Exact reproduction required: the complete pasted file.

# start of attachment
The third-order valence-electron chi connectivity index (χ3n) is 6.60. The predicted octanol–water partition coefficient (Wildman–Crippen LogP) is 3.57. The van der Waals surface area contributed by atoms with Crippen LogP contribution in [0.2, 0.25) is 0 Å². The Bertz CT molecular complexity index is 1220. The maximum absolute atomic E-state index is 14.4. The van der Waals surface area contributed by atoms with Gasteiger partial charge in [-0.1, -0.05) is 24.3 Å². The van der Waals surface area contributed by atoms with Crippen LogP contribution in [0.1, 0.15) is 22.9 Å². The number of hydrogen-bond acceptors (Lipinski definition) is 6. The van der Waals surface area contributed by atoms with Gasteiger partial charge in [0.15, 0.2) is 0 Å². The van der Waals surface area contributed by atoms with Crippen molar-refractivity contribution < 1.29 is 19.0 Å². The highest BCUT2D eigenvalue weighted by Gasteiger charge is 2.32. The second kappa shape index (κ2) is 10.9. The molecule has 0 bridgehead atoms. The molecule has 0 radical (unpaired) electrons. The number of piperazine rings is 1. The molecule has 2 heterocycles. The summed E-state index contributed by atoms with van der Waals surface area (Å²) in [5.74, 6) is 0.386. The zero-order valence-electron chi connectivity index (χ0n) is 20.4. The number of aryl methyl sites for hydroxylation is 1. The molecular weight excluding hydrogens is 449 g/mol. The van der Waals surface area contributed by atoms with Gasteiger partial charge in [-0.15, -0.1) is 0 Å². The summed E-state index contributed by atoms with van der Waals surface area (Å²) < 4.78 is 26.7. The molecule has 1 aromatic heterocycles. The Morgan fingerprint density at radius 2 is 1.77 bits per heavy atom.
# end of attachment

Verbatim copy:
The third-order valence-electron chi connectivity index (χ3n) is 6.60. The predicted octanol–water partition coefficient (Wildman–Crippen LogP) is 3.57. The van der Waals surface area contributed by atoms with Crippen LogP contribution in [0.2, 0.25) is 0 Å². The Bertz CT molecular complexity index is 1220. The maximum absolute atomic E-state index is 14.4. The van der Waals surface area contributed by atoms with Gasteiger partial charge in [-0.1, -0.05) is 24.3 Å². The van der Waals surface area contributed by atoms with Crippen LogP contribution in [0.1, 0.15) is 22.9 Å². The number of hydrogen-bond acceptors (Lipinski definition) is 6. The van der Waals surface area contributed by atoms with Gasteiger partial charge in [0.15, 0.2) is 0 Å². The van der Waals surface area contributed by atoms with Crippen molar-refractivity contribution < 1.29 is 19.0 Å². The highest BCUT2D eigenvalue weighted by Gasteiger charge is 2.32. The second kappa shape index (κ2) is 10.9. The molecule has 0 bridgehead atoms. The molecule has 0 radical (unpaired) electrons. The number of piperazine rings is 1. The molecule has 2 heterocycles. The summed E-state index contributed by atoms with van der Waals surface area (Å²) in [5.74, 6) is 0.386. The zero-order valence-electron chi connectivity index (χ0n) is 20.4. The number of aryl methyl sites for hydroxylation is 1. The molecular weight excluding hydrogens is 449 g/mol. The van der Waals surface area contributed by atoms with Gasteiger partial charge in [-0.15, -0.1) is 0 Å². The summed E-state index contributed by atoms with van der Waals surface area (Å²) < 4.78 is 26.7. The molecule has 1 aromatic heterocycles. The Morgan fingerprint density at radius 2 is 1.77 bits per heavy atom.